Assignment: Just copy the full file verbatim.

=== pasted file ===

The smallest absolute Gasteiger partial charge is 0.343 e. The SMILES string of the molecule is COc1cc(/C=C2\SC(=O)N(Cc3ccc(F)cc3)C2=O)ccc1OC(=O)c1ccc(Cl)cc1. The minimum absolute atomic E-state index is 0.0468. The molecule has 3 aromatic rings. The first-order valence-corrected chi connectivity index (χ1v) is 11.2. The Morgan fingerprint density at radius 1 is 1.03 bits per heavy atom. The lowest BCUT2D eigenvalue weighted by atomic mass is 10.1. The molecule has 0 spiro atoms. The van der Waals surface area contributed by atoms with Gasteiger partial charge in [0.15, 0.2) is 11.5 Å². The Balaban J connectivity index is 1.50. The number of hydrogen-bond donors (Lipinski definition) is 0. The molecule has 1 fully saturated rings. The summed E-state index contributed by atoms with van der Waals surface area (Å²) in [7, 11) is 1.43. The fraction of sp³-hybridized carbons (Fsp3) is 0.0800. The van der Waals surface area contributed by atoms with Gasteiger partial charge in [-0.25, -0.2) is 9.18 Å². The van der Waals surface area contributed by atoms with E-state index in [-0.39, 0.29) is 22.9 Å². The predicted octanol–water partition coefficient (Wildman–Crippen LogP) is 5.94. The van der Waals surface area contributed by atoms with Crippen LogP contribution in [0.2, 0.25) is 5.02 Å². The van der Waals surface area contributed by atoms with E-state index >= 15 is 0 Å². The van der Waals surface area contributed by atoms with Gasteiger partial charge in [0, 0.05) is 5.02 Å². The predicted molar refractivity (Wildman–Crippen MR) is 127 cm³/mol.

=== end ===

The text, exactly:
The smallest absolute Gasteiger partial charge is 0.343 e. The SMILES string of the molecule is COc1cc(/C=C2\SC(=O)N(Cc3ccc(F)cc3)C2=O)ccc1OC(=O)c1ccc(Cl)cc1. The minimum absolute atomic E-state index is 0.0468. The molecule has 3 aromatic rings. The first-order valence-corrected chi connectivity index (χ1v) is 11.2. The Morgan fingerprint density at radius 1 is 1.03 bits per heavy atom. The lowest BCUT2D eigenvalue weighted by atomic mass is 10.1. The molecule has 0 spiro atoms. The van der Waals surface area contributed by atoms with Gasteiger partial charge in [0.15, 0.2) is 11.5 Å². The Balaban J connectivity index is 1.50. The number of hydrogen-bond donors (Lipinski definition) is 0. The molecule has 1 fully saturated rings. The summed E-state index contributed by atoms with van der Waals surface area (Å²) in [7, 11) is 1.43. The fraction of sp³-hybridized carbons (Fsp3) is 0.0800. The van der Waals surface area contributed by atoms with Gasteiger partial charge in [-0.25, -0.2) is 9.18 Å². The van der Waals surface area contributed by atoms with E-state index in [-0.39, 0.29) is 22.9 Å². The predicted octanol–water partition coefficient (Wildman–Crippen LogP) is 5.94. The van der Waals surface area contributed by atoms with Crippen LogP contribution in [0.2, 0.25) is 5.02 Å². The van der Waals surface area contributed by atoms with E-state index >= 15 is 0 Å². The van der Waals surface area contributed by atoms with Gasteiger partial charge in [0, 0.05) is 5.02 Å². The predicted molar refractivity (Wildman–Crippen MR) is 127 cm³/mol.